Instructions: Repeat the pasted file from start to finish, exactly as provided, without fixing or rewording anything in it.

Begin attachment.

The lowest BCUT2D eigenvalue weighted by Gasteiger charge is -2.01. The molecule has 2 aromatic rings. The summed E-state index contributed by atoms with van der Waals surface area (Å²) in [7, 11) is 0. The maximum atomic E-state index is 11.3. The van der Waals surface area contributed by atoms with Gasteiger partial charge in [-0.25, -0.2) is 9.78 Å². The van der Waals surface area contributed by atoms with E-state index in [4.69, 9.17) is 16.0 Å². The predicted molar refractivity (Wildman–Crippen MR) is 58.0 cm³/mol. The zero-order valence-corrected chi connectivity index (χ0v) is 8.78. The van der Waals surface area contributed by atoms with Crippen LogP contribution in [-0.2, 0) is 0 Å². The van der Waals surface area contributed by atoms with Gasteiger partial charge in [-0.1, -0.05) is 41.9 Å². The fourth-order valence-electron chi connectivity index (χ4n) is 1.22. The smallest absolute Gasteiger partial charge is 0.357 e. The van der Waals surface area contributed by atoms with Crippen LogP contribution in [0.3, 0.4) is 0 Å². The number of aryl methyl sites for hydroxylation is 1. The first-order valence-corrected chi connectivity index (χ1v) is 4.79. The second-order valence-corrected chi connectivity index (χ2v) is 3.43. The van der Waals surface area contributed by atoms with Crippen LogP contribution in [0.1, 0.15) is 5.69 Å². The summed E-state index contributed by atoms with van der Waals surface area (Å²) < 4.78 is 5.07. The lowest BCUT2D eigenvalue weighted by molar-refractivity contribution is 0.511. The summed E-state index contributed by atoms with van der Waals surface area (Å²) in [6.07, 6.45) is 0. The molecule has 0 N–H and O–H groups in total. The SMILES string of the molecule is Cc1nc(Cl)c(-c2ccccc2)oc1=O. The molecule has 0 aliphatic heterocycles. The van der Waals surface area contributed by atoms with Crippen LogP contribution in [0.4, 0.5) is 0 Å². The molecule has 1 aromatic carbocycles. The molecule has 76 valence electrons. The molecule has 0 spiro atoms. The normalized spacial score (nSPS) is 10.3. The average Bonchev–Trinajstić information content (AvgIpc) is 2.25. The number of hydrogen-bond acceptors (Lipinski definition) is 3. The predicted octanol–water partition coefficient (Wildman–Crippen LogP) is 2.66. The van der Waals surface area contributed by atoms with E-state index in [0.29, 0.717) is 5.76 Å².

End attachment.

The lowest BCUT2D eigenvalue weighted by Gasteiger charge is -2.01. The molecule has 2 aromatic rings. The summed E-state index contributed by atoms with van der Waals surface area (Å²) in [7, 11) is 0. The maximum atomic E-state index is 11.3. The van der Waals surface area contributed by atoms with Gasteiger partial charge in [-0.25, -0.2) is 9.78 Å². The van der Waals surface area contributed by atoms with E-state index in [4.69, 9.17) is 16.0 Å². The predicted molar refractivity (Wildman–Crippen MR) is 58.0 cm³/mol. The zero-order valence-corrected chi connectivity index (χ0v) is 8.78. The van der Waals surface area contributed by atoms with Crippen LogP contribution in [-0.2, 0) is 0 Å². The van der Waals surface area contributed by atoms with Gasteiger partial charge in [-0.1, -0.05) is 41.9 Å². The fourth-order valence-electron chi connectivity index (χ4n) is 1.22. The smallest absolute Gasteiger partial charge is 0.357 e. The van der Waals surface area contributed by atoms with Crippen LogP contribution in [0.3, 0.4) is 0 Å². The number of aryl methyl sites for hydroxylation is 1. The first-order valence-corrected chi connectivity index (χ1v) is 4.79. The second-order valence-corrected chi connectivity index (χ2v) is 3.43. The van der Waals surface area contributed by atoms with Crippen LogP contribution in [0.1, 0.15) is 5.69 Å². The summed E-state index contributed by atoms with van der Waals surface area (Å²) < 4.78 is 5.07. The lowest BCUT2D eigenvalue weighted by molar-refractivity contribution is 0.511. The summed E-state index contributed by atoms with van der Waals surface area (Å²) in [6.07, 6.45) is 0. The molecule has 0 N–H and O–H groups in total. The SMILES string of the molecule is Cc1nc(Cl)c(-c2ccccc2)oc1=O. The molecule has 0 aliphatic heterocycles. The van der Waals surface area contributed by atoms with Crippen LogP contribution in [0.4, 0.5) is 0 Å². The molecule has 1 aromatic carbocycles. The molecule has 76 valence electrons. The molecule has 0 spiro atoms. The normalized spacial score (nSPS) is 10.3. The average Bonchev–Trinajstić information content (AvgIpc) is 2.25. The number of hydrogen-bond acceptors (Lipinski definition) is 3. The predicted octanol–water partition coefficient (Wildman–Crippen LogP) is 2.66. The van der Waals surface area contributed by atoms with E-state index in [0.29, 0.717) is 5.76 Å².